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At the 2007 Clinton Global Initiative annual meeting in New York City, Brown University President Ruth J. Simmons announced that Brown and Princeton University would extend and enhance their post-Katrina partnership with Dillard University in New Orleans.
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K-12 Curriculum and First Readings

The Slavery and Justice Report called on the University to circulate the report widely among students and across Rhode Island and the United States, and also to include discussions of the report as part of new-student orientation at Brown.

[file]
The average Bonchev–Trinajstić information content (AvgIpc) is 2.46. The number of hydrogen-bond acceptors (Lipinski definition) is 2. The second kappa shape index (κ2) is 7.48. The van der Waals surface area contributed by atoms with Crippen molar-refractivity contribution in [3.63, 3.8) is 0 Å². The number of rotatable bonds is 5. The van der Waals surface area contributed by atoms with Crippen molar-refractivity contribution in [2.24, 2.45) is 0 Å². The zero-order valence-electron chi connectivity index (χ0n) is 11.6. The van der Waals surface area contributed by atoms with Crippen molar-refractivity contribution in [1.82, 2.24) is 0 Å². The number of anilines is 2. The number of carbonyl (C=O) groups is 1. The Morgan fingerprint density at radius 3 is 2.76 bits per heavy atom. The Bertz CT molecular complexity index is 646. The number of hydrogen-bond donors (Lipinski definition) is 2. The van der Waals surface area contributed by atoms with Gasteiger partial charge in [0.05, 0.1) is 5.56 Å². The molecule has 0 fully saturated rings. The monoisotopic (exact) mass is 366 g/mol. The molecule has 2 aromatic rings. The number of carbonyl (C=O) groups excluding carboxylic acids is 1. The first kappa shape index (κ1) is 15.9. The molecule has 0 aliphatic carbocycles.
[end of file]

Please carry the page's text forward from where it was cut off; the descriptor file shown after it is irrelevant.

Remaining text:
Programs and initiatives at Brown have spurred new curricula on slavery and justice in K-12 classrooms, boosted support for historically underrepresented students and provided residents of all ages in Providence, Rhode Island, with new insights on racial slavery in New England.
With a digital teaching edition of the Slavery and Justice Report and a series of discussion seminars, incoming first-year undergraduates are able to grapple with Brown’s historical ties to the slave trade.